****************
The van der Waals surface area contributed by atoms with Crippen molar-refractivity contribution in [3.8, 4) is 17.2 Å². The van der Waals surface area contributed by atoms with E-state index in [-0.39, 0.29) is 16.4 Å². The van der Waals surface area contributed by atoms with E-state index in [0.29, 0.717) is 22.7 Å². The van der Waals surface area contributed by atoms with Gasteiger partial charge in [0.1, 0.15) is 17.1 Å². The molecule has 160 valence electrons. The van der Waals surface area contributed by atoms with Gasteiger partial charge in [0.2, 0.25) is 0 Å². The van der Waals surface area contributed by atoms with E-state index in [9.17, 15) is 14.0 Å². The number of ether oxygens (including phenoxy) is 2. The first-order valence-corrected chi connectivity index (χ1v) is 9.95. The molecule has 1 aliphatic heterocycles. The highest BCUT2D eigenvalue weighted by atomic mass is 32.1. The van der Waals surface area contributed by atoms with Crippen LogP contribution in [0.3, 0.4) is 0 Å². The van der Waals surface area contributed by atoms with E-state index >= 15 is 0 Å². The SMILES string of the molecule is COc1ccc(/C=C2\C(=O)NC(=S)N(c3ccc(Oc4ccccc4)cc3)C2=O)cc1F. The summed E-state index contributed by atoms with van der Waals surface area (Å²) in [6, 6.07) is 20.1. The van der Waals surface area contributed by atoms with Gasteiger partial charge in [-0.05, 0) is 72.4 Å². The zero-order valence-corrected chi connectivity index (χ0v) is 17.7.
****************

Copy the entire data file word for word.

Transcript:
The van der Waals surface area contributed by atoms with Crippen molar-refractivity contribution in [3.8, 4) is 17.2 Å². The van der Waals surface area contributed by atoms with E-state index in [-0.39, 0.29) is 16.4 Å². The van der Waals surface area contributed by atoms with E-state index in [0.29, 0.717) is 22.7 Å². The van der Waals surface area contributed by atoms with Gasteiger partial charge in [0.1, 0.15) is 17.1 Å². The molecule has 160 valence electrons. The van der Waals surface area contributed by atoms with Gasteiger partial charge in [0.2, 0.25) is 0 Å². The van der Waals surface area contributed by atoms with E-state index in [9.17, 15) is 14.0 Å². The number of ether oxygens (including phenoxy) is 2. The first-order valence-corrected chi connectivity index (χ1v) is 9.95. The molecule has 1 aliphatic heterocycles. The highest BCUT2D eigenvalue weighted by atomic mass is 32.1. The van der Waals surface area contributed by atoms with Crippen LogP contribution in [0.3, 0.4) is 0 Å². The van der Waals surface area contributed by atoms with E-state index >= 15 is 0 Å². The SMILES string of the molecule is COc1ccc(/C=C2\C(=O)NC(=S)N(c3ccc(Oc4ccccc4)cc3)C2=O)cc1F. The summed E-state index contributed by atoms with van der Waals surface area (Å²) in [6, 6.07) is 20.1. The van der Waals surface area contributed by atoms with Gasteiger partial charge in [-0.05, 0) is 72.4 Å². The zero-order valence-corrected chi connectivity index (χ0v) is 17.7.